3. Apply a lubricant or oil to your fingers and thumbs. Consider using an unscented oil (such as olive, sunflower, or grapeseed) or a gel-based lubricant that is designed for perineal massage—these are specially formulated for this sensitive area. Avoid baby oil, mineral oil, and Vaseline, which can be irritating.
  4. Once your hands are clean and your fingers and thumbs are well-lubricated, insert two fingers or thumbs about 1 to 1.5 inches inside your vagina. Rest your palms on the inside of the legs. Gently and slowly press down toward your anus and then out toward each side in a U-shaped movement until you feel a slight stretching sensation.
  5. Hold this stretch for a minute or two. Repeat the motion two to three times.

If your partner will be doing the massage, they’ll follow the same steps (massaging in the same downward and side-to-side U-shaped movement), but they’ll use their index fingers instead of their thumbs. 

More on Preparing for Labor and Delivery:




  • American College of Ob-Gyns Can Prevent and Manage Obstetric Lacerations During Vaginal Delivery, Says New ACOG Practice Bulletin, American College of Obstetricians and Gynecologists, June 2016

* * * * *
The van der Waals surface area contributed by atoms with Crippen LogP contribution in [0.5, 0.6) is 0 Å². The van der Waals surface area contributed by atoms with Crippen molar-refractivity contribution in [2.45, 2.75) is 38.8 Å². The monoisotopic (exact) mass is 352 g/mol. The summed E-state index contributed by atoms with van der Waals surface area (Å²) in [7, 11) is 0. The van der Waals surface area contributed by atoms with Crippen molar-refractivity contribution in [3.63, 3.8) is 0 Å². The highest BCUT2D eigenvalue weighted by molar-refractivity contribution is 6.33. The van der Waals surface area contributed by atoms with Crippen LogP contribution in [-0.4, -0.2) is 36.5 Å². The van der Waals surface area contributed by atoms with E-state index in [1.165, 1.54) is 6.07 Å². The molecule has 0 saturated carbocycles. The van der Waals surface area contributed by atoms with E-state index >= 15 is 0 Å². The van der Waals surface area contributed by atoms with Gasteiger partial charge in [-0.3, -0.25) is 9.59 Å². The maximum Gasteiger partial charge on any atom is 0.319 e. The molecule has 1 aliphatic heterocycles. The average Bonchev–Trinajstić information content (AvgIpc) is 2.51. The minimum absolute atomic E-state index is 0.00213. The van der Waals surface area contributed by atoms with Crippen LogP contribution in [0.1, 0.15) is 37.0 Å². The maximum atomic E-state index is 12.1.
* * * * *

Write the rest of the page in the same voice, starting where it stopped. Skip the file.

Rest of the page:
• Is It Possible to Predict or Prevent Third Degree Tears?, Colorectal Disease, July 2005
  • Perineal Lacerations, StatPearls, June 2023
  • Antenatal Perineal Massage for Reducing Perineal Trauma, Cochrane Database of Systematic Reviews, January 2006
  • Perineal Massage During Labor: A Systematic Review and Meta-Analysis of Randomized Controlled Trials, Journal of Maternal-Fetal & Neonatal Medicine, March 2020
  • Perineal Massage in Pregnancy, Journal of Midwifery & Women’s Health, January 2016
  • National Childbirth Trust: How to Do Perineal Massage

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Disclaimer: The information on our site is NOT medical advice for any specific person or condition. It is only meant as general information. If you have any medical questions and concerns about your child or yourself, please contact your health provider.